Address Resolution – Mapping IP Addresses to Link Layer Addresses

Address Resolution is used to map IP addresses to Link Layer addresses, which are used to build an Ethernet frame. This is similar to the mapping of domain names to IP addresses done by DNS, but takes place at a lower level of the network stack.

In IPv4, address resolution is done by the ARP protocol. In IPv6, this is done by the Address Resolution mechanism of the Neighbor Discovery protocol.

Assume alice-pc (one node in a subnet) wants to send a packet to bob-pc (another node in the same subnet), using IPv6. The following explanation assumes the Link Layer protocol is Ethernet (which uses MAC addresses). Other Link-Layer protocols work in a similar manner, but may use other Link Layer addresses.

IPv6 Address Resolution involves 5 steps:

Step 1 – Alice-pc checks her Neighbor Cache (similar to the ARP cache in IPv4), to see if there is an entry with bob-pc’s IPv6 address. If not, then she hasn’t communicated with bob-pc recently, so if there had been an entry there before, it has expired. If she finds an entry, she has recently communicated with bob-pc and cached his MAC address. In this case, alice-pc can skip directly to Step 5.

Step 2 – Alice-pc creates a new entry in her Neighbor Cache for bob-pc, with his IPv6 address (no MAC address yet), with status = INCOMPLETE. Alice-pc then sends a Neighbor Discovery message to bob-pc. The source address of this request is set to the source address from the packet she wants to send (which is one of her IPv6 addresses). The destination address of this request is the Solicited Node Multicast address derived from bob-pc’s IPv6 address. Alice-pc includes her own MAC address in a Source Link-Layer Address option, which insures that bob-pc will have her MAC address when he replies.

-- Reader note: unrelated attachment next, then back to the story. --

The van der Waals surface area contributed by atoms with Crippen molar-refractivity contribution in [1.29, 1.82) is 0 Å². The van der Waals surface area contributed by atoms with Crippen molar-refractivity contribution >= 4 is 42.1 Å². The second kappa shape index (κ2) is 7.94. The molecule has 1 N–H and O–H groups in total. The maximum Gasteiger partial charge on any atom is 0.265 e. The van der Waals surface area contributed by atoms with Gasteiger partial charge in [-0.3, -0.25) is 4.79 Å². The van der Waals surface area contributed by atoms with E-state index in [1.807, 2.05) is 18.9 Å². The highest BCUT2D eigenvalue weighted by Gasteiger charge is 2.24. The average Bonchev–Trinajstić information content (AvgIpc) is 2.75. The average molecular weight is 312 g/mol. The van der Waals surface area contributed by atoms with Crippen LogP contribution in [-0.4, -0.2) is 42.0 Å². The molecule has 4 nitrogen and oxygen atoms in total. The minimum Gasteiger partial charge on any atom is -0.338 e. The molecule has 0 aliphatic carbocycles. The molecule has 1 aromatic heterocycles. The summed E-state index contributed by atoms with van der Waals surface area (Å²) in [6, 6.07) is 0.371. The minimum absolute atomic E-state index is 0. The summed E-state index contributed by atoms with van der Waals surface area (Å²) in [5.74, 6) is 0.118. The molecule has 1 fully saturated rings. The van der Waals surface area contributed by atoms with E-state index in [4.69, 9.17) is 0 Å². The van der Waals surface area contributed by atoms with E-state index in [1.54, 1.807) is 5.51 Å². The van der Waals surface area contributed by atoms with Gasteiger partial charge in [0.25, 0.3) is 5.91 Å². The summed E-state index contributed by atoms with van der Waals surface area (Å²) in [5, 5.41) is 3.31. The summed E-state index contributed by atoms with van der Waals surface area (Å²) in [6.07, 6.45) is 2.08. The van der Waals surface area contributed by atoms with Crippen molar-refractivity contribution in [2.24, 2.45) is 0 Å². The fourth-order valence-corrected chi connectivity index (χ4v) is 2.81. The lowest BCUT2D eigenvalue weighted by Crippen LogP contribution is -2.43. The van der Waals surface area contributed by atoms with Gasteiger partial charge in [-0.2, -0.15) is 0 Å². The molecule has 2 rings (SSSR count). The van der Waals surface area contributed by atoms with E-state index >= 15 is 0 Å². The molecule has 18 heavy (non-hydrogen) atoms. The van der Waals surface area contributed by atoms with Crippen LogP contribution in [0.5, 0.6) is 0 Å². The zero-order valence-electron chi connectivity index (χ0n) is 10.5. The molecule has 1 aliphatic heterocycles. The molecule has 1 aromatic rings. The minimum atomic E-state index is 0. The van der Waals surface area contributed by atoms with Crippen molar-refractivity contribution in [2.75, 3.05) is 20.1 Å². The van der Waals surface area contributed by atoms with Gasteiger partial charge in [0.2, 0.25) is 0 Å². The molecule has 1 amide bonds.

Step 3 – Bob-pc receives alice-pc’s Neighbor Solicitation message. For future reference, bob-pc creates (or updates) alice-pc’s entry in his own Neighbor Cache with the source IPv6 address from her request and the MAC address from the Source Link-Layer Address option from her request. He then replies with a Neighbor Advertisement message. The source address of this reply is one of his own link-local IPv6 address. The destination address is the source address from alice-pc’s request. He includes his own MAC address as a Source Link-Layer Address option.

Step 4 – Alice-pc receives bob-pc’s Neighbor Advertisement message, and adds his MAC address (from the Source Link-Layer Address option in his reply) to his incomplete entry in her Neighbor Cache.  Alice-pc then marks bob-pc’s entry in her Neighbor Cache as REACHABLE.

Step 5 – At this point, alice-pc has bob-pc’s MAC address (whether it was already in her Neighbor Cache, or had to be obtained from bob-pc). She can use it to create the Ethernet frame around the packet she wants to send, and then send it over Ethernet. Until bob-pc’s entry in her Neighbor Cache expires, alice-pc can send bob-pc additional packets without having to ask for his MAC address again (using his entry in her Neighbor Cache). Once that expires though, the next time alice-pc wants to send bob-pc a packet, she will have to do another Address Resolution.